The Best (and Worst) Products for Making Baby Food

I’ve always wanted to be one of those minimalist cooks who owns nothing more than a good knife and one skillet.  After years of acquiring every kitchen gadget and appliance under the sun (including, but not limited to, a crepe maker, stand mixer, hand mixer, waffle iron, and panini press), I finally had to admit that I’m actually a kitchen maximalist.  The upside of this is that I didn’t have to run out and buy anything for my baby-food making needs. 

Below you’ll find my review of every conceivable food-masher known to home cooks.  Needless to say, it makes the most sense to start with what you already own and purchase something only if what you have doesn’t work.  I’d also recommend buying something that you’ll use in the kitchen for years, even after baby’s palate has matured.
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The Best Green Baby Blogs

Although we hope that one day the Green Baby Guide will be chock-full of absolutely anything you’d ever want to know about raising an eco-baby, sometimes it’s good to branch out a bit.  We scoured the Internet for the best green baby blogs and found mothers and fathers discussing everything from the best organic products to musings on home schooling and breastfeeding.

Pirate Papa is “a journal of anarcho-green D(o).I(t).Y(ourself). Parenting.” It reminds me a lot of our site . . . except that we are not rock-n-roll pirates.  Or dads.

Soft Landing Baby Blog provides “Non-toxic baby gear news and reviews.” NFunny Faceeed a BPA-free sippy cup?  Get recommendations here.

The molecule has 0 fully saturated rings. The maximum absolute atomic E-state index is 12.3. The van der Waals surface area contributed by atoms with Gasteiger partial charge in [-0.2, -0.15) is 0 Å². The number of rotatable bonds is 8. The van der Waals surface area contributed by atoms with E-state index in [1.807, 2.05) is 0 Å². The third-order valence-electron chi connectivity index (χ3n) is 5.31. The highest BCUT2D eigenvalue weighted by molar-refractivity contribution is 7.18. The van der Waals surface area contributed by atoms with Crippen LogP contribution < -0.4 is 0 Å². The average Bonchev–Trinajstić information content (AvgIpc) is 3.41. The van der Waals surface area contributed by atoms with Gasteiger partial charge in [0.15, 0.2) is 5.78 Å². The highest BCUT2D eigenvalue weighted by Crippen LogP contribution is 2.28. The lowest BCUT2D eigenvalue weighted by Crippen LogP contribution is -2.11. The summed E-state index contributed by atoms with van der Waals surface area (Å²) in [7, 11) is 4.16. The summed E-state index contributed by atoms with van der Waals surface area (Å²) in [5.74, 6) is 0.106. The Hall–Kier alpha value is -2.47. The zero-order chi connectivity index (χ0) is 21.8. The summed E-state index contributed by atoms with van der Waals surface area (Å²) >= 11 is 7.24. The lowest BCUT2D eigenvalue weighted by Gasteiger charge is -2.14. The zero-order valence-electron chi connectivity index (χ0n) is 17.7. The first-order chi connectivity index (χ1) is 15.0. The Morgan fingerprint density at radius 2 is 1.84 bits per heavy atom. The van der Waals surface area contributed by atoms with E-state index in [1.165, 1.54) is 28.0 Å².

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Product Review: Danish Wool Nursing Pads

As a notorious cheapskate, it may seem out of character for me to consider wool nursing pads that cost almost $20 a pair. While I was pregnant, I obsessed over this purchase. Nursing pads were something I’d never thought about at all pre-pregnancy. I hadn’t even considered their existence. After doing some reading, I came to the startling realization that lactating women leak. This frightened me.

I learned that there was a simple way to prevent soaking all my shirts in breast milk: wear nursing pads. I didn’t want to buy disposable nursing pads, and I heard cotton nursing pads soaked through too easily and resulted in a cold and clammy chest. Somehow I found www.danishwool.com, a website promoting wool nursing pads. Intriguingly, the website claimed you only really needed one or two pair, because wool has the magical ability to feel dry even when wet. According to the website, the lanolin in the wool “has an antibacterial effect and removes odors.” It goes on to say that “even if wool is wet with sweat, urine or breast-milk, the lanolin goes to work cleansing the wool—it need only be washed when the lanolin needs replenishing.”

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